In 1989, a group of veteran activists organized the Berkeley Art Project to create a monument marking the 25th anniversary of the Free Speech Movement. Mark Brest van Kempen’s conceptual proposal won the elaborate national competition and dialogue. It is a 6-inch diameter circle of earth surrounded by a granite circle that reads, “This soil and the air space extending above it shall not be a part of any nation and shall not be subject to any entity’s jurisdiction.”
Remarkably, the Berkeley University administration only accepted the monument on the condition that any reference at all to the Free Speech Movement be stricken from the work and any surrounding publicity.
A podcast I’d never heard of but really like now, 99% Invisible, has the story of the Free Speech Monument, and an interview with the artist.
For added perspective, check out the 1992 statement by FSM leader Michael Rossman, who opposed the selection of a conceptualist monument–until Berkeley’s president added to its conceptual power by censoring it:
If this story be remembered as part of the work, it will stand for the ages, or until a censorious jackhammer erases it from the Plaza. A century hence, our descendants may read the truth written in stone: What happened here in 1964 was so significant and so deeply contested that nearly thirty years later the university administration still would not permit faculty and students to honor its name, but instead insisted on censoring their political expression. In this perversely perfect monument to the FSM, they may read a larger truth applying far beyond the campus: that the issues opened in that conflict and era, of civil liberties and rights, had still not been resolved, but continued deeply contested.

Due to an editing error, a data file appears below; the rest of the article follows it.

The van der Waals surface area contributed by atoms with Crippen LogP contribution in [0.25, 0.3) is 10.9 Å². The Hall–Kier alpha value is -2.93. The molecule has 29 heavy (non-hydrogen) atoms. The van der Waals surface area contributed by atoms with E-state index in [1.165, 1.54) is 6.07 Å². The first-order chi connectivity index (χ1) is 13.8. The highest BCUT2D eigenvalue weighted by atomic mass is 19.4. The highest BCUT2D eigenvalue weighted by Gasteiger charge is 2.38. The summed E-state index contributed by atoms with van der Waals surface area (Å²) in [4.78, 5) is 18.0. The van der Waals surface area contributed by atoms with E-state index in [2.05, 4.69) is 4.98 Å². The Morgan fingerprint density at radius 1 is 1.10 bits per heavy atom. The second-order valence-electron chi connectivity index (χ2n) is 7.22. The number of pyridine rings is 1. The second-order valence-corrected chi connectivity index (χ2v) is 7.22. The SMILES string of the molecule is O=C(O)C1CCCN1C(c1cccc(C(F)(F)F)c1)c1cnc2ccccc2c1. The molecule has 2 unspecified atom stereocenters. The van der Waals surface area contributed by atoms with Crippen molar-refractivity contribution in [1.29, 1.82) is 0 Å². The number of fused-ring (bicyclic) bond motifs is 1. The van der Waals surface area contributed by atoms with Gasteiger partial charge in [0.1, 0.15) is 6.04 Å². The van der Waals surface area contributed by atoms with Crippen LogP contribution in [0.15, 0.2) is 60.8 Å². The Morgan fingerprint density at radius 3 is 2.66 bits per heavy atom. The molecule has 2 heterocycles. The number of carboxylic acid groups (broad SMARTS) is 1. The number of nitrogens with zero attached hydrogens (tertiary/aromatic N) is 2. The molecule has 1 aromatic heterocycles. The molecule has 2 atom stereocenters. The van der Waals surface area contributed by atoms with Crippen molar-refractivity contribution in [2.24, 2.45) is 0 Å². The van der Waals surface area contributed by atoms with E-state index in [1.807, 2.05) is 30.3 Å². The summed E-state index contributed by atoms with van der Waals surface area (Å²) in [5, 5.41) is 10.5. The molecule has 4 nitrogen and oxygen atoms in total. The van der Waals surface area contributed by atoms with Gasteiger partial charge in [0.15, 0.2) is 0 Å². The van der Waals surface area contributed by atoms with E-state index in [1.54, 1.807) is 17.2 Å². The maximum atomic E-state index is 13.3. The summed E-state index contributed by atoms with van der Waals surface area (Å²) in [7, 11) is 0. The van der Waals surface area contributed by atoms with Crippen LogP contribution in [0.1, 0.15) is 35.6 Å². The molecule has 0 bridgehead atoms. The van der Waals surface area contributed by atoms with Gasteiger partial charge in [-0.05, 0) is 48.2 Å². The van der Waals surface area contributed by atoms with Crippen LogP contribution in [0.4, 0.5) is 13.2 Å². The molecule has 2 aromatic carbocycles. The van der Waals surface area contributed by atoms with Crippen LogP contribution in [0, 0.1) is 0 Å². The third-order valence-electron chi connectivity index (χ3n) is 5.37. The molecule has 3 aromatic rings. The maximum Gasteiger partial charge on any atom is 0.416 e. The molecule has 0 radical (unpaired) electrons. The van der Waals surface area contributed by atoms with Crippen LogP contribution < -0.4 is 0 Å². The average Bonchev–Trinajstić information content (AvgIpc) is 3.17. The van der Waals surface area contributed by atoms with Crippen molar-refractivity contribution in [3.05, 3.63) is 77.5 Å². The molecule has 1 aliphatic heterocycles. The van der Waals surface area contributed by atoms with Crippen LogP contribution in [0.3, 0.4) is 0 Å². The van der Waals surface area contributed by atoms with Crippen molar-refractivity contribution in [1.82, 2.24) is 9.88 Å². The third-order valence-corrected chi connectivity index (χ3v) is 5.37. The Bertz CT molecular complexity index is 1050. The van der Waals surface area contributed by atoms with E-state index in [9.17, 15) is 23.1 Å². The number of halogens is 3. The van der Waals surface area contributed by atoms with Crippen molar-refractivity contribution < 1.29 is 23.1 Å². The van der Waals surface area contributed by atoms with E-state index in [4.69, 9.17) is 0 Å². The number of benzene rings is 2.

The Invisible Monument To Free Speech [99percentinvisible.org via someone awesome I can’t remember who, but probably Geoff Manaugh, since he’s the subject of the previous episode]
The Berkeley Art Project, by Michael Rossman [mrossman.org]